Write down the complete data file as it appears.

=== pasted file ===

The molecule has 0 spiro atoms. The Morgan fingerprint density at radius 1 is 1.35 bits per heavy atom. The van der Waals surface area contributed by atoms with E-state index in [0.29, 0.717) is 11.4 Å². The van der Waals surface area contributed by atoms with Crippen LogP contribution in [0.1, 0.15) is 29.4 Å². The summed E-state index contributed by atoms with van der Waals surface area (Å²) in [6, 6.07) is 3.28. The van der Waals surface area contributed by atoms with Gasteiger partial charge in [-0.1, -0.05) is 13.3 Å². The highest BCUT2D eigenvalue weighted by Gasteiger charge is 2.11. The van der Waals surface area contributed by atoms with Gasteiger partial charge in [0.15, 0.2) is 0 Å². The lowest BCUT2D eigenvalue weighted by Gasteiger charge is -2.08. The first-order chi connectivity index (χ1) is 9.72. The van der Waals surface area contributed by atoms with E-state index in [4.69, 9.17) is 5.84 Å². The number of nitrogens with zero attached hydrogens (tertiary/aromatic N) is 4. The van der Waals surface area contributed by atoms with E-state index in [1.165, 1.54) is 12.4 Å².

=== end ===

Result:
The molecule has 0 spiro atoms. The Morgan fingerprint density at radius 1 is 1.35 bits per heavy atom. The van der Waals surface area contributed by atoms with E-state index in [0.29, 0.717) is 11.4 Å². The van der Waals surface area contributed by atoms with Crippen LogP contribution in [0.1, 0.15) is 29.4 Å². The summed E-state index contributed by atoms with van der Waals surface area (Å²) in [6, 6.07) is 3.28. The van der Waals surface area contributed by atoms with Gasteiger partial charge in [-0.1, -0.05) is 13.3 Å². The highest BCUT2D eigenvalue weighted by Gasteiger charge is 2.11. The van der Waals surface area contributed by atoms with Gasteiger partial charge in [0.15, 0.2) is 0 Å². The lowest BCUT2D eigenvalue weighted by Gasteiger charge is -2.08. The first-order chi connectivity index (χ1) is 9.72. The van der Waals surface area contributed by atoms with E-state index in [4.69, 9.17) is 5.84 Å². The number of nitrogens with zero attached hydrogens (tertiary/aromatic N) is 4. The van der Waals surface area contributed by atoms with E-state index in [1.165, 1.54) is 12.4 Å².